When I first contacted Decadent Publishing to get a fairy tale to “rewrite”, I was so excited. The concept of taking an age-old story and revising it to be a modern day romance of some type sounded very interesting. But then I got the email with what would be my fairy tale: The Golden Goose. Now, I was a fairy tale deprived child so I had no idea what this story was. On my next visit to Barnes & Noble, I peeked in a Grimm’s Fairy Tale book and read The Golden Goose.
Uh….How in the world could I make that particular story a romance?
I panicked a bit that I wouldn’t be able to do it, but Simon and Grace soon sprung to mind. Then once I got the okay to set the story in Scotland, the words fell onto the page almost quicker than I could type them.
This story is different than my other books. How? This is an adventure story. Yes, there is suspense in there, too, but this book is much more light-hearted. While searching the Highlands for a family heirloom, Grace and Simon will take you on a fun ride throughout the country that will hopefully make you smile…and fall in love with them as they fall in love with each other.
In the end, I think Chasing Gold is one of my best books yet. I hope you’ll agree!
Grace McKay spends most of her time alone trying to convince the world she’s strong enough and smart enough to become one of the best treasure hunters. According to the media, though, all she’s managed to prove is she’s a frigid, narrow-minded woman who doesn’t have a chance to succeed in her current hunt.
Simon Andrews is tired of being a glorified secretary for his family’s treasure hunting business. As the youngest brother, he’s never had the chance to prove himself in the field, where his true interests lie.
When Grace’s uncle hires Simon on a whim to assist her with the search for an ancient family heirloom, he comes up against a woman determined to accomplish her goal without his—or anyone’s—help. But Simon, although captivated by her passion for her quest and her beauty, will not relinquish his chance to prove both to the client and his brothers that he has the family gift for finding valuables where others have failed.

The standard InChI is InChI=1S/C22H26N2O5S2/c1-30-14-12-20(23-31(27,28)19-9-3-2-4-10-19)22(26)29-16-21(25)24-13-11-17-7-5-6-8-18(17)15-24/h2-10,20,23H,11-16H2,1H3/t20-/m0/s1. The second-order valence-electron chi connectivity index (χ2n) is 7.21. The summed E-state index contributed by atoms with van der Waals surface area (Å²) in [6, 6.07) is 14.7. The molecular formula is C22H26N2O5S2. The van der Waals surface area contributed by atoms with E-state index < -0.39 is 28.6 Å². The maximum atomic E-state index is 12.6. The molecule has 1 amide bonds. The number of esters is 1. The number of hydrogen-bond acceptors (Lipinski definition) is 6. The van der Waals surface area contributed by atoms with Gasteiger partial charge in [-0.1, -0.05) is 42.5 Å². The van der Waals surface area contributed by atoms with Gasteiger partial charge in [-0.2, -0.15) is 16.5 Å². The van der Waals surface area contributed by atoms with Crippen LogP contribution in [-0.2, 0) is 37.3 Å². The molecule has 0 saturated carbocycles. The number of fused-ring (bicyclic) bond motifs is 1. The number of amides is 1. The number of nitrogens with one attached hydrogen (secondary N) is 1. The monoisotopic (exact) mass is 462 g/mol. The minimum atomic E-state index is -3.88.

Grace, frigid? Simon is sure the media met the wrong woman. He’s in danger of bursting into flames every time they are alone together. As they get closer to finding the heirloom, though, their growing passion for one another may distract them from the very real danger that threatens their lives and their possible future together. Whatever that might mean.
After sipping her tea, she picked up another piece of pastry. Midway to her mouth, she stopped. A tall, thin man, glasses clinging to the end of his nose, strode through the doorway and scanned the room. A loose-fitting, faded T-shirt covered his chest, and khaki shorts hung on his hips. Kind of thin and bony for her liking, although the soft shade of ginger hair with a hint of blond in it grabbed her attention. It reminded her of her favorite movie star. Both hands were inside his pockets.
With a crooked grin, he walked straight up to her table. “Grace McKay?”
“Yes. Can I help you?”
He held out his long fingers. “I’m Simon Andrews.” He waited as if his name was supposed to mean something.
She didn’t shake his hand. “What can I do for you, Mr. Andrews?”
He lowered his arm. “Your uncle said you’d be helping me on my expedition here.” From his New England accent, he could only be American.
Uncle Thomas sent him? Of all the crappy things he’d done, this had to be the worst. Did he not believe in her enough to allow her to handle the job? She stood, gathering her papers. “My uncle was wrong. I don’t need any help with my expedition. Good-bye.” She shifted around him and started for the lobby. Studying her paperwork in her own room would suit her better.
“Ms. McKay, wait.” He grabbed her arm.
She froze. Every muscle tensed.
“I realize you want to help in the search, but your uncle hired me to—”
She tugged herself free. “I know what he hired you for, but I’m telling you, you’re fired.” As she stalked across the pub, many pairs of eyes stared at her, some wide in question, some narrowed. Who cared? She hadn’t done anything wrong.
“That’s not your call, sweetheart,” he said.
She jerked to a stop just inside the door and spun around, gritting her teeth. Andrews stood waiting, as cocky as could be, with his hands on his hips.
“First, I am not your sweetheart. Second, I don’t need a partner.”
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